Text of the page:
I guess if trademark is a criminal issue, then the goverment doesn't want to get into the business of fighting for someone who has registered a racist mark?
You may be calling a spade a spade, but lets just nip that in the bud. I dink you're as high as a kike or your morality is on the fritz if you think using dis-paki-ble language like that is OK. To avoid being fuzzy-wuzzy about it, lets be clear - yank terms like that from your speech. Don't ape racists and keep your language spic and span. I'm not jock-ing.
For some reason the banner pissed me off more than just a "We refuse to show you this content because you're outside the USA"
They should be honest about why they're not showing us the video and not try and blame it on the user.
The banner closes with a request that us foreigners go to watch clips on their website. Not likely. Why would I bother when I haven't seen this video? I'm told it was amusing and would have made me want to see more but I have no idea.
I can see their point. Currently they have control over everything (man made) that happens at 35,000 feet so can minimise accidents.
However, if they have no control over drones they lose that - someone could theoretically remote pilot a 747 full of passengers without coming into the FAA control.
Perhaps instead of delineating their control based on whether the pilot is on board, perhaps a better line would be based on the cargo (passengers/livestock, or tacos), the height (in the commercial jet highway, or 100 feet over a football field), size, being flown over urban areas, etc.
Something like anything with people/animals on board or anything flown over 1000 feet? Should give them the ability to maintain passenger airspace safety, while allowing low flying freeform innovation (and avoiding people being arrested for flying unsanctioned paper aeroplanes)
Fortunately, in this time, the people of Ukraine not only had the will to change their government, they had the ability to organize and export their story to the world via the internet, ubiquitous camera phones, and a citizen press. In other words, twenty years ago, this might not have been possible. Now it's eminently so.
Other nations looking to tamp down on free speech and a free internet may want to take note of the consequences.
That reads like their ability to revolt depended on having free speech and the ability to spread the news. Therefore taking that away from them would make any revolt much more contained.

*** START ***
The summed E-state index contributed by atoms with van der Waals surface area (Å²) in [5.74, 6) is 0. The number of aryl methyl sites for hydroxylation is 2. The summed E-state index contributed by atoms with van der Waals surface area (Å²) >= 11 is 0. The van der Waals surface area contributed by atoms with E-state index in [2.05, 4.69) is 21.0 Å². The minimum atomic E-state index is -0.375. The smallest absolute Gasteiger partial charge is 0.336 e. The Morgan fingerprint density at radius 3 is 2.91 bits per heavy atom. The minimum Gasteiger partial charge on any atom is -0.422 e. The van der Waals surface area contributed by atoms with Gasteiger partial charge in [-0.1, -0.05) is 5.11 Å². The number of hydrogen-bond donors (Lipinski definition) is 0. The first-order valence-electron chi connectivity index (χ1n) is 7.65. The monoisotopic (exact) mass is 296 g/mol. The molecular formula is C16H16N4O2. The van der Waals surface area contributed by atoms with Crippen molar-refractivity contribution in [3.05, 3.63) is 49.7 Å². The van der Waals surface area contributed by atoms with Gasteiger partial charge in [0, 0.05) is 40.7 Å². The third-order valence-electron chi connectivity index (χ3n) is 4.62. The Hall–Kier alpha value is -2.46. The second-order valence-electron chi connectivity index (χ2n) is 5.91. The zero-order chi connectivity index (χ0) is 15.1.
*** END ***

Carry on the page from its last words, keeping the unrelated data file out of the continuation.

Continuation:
Of course it would also make revolt much more likely ...
Guess that's the tradeoff in running a dictatorship though - lots of containable revolts (hoping they don't link up) or a few uncontainable revolts?
He certainly is implying that. Think of the following quotes which we've seen various flavours of on Techdirt:
Politician: We need to snoop on all your web browsing to catch paedophiles. Obviously paedophiles won't like this, so you will see some stories trying to cast this program in a sinister light.
NSA: We need to snoop on all your web browsing to catch terrorists. Obviously terrorists won't like this, so you will see some stories trying to cast this program in a sinister light.
Gabe: We need to snoop on all your web browsing to catch cheaters. Obviously cheaters won't like this, so you will see some stories trying to cast this program in a sinister light.
In each case they are pointing out that their objective is to catch bad people, which of course has to be a good thing. After all, bad people! So of course bad people won't like this and will write nasty things about the program. Think about that every time you see someone argue against this program, and think of the children(tm)!
And of course with the NSA this is happening at this moment - with David Miranda and Jesselyn Radack being treated as terrorists for opposing the NSA's anti-terrorist program, and politicians sparing no opportunity to attack Snowden, Greenwald et al.
Now I would reiterate that I think Gabe did the right thing in issuing a prompt response, and in a human manner rather than something tied up in lawyerese and PR-speak. I also trust Steam far more than I trust politicans/NSA and actually believe what he says.
I just think he could have ditched the line where he tried to associate anyone who disagreed with their browsing being spied on with cheaters.
I would point out that I do use Steam and am happy with the service they provide. I'm not going to stop as a result of this disclosure.
"For most cheat developers, social engineering might be a cheaper way to attack the system than continuing the code arms race, which means that there will be more Reddit posts trying to cast VAC in a sinister light."
So, anyone who disagrees with him is obviously a cheater? How about someone who doesn't like finding out that their activity is being spied on outside of a game?
While I applaud Gabe for coming out with a human and straightforward response, he could have done so without trying to denigrate anyone who disagrees with him.